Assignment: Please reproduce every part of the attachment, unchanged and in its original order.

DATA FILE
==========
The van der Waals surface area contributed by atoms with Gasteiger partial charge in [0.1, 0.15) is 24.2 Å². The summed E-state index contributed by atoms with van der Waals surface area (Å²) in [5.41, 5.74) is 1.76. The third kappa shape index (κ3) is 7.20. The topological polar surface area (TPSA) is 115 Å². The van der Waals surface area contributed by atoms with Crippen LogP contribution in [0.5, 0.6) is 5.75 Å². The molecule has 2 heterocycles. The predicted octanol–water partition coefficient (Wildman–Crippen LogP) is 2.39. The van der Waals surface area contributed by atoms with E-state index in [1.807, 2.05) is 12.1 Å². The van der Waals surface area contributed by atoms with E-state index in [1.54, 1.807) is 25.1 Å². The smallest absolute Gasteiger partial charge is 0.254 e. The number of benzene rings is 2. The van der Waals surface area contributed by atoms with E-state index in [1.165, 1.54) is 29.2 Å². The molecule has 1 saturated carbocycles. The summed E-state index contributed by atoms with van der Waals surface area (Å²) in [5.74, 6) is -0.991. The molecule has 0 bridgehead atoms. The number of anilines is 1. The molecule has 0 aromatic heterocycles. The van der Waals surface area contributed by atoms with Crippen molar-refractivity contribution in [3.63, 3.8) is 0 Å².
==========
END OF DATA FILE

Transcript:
The van der Waals surface area contributed by atoms with Gasteiger partial charge in [0.1, 0.15) is 24.2 Å². The summed E-state index contributed by atoms with van der Waals surface area (Å²) in [5.41, 5.74) is 1.76. The third kappa shape index (κ3) is 7.20. The topological polar surface area (TPSA) is 115 Å². The van der Waals surface area contributed by atoms with Crippen LogP contribution in [0.5, 0.6) is 5.75 Å². The molecule has 2 heterocycles. The predicted octanol–water partition coefficient (Wildman–Crippen LogP) is 2.39. The van der Waals surface area contributed by atoms with E-state index in [1.807, 2.05) is 12.1 Å². The van der Waals surface area contributed by atoms with E-state index in [1.54, 1.807) is 25.1 Å². The smallest absolute Gasteiger partial charge is 0.254 e. The number of benzene rings is 2. The van der Waals surface area contributed by atoms with E-state index in [1.165, 1.54) is 29.2 Å². The molecule has 1 saturated carbocycles. The summed E-state index contributed by atoms with van der Waals surface area (Å²) in [5.74, 6) is -0.991. The molecule has 0 bridgehead atoms. The number of anilines is 1. The molecule has 0 aromatic heterocycles. The van der Waals surface area contributed by atoms with Crippen molar-refractivity contribution in [3.63, 3.8) is 0 Å².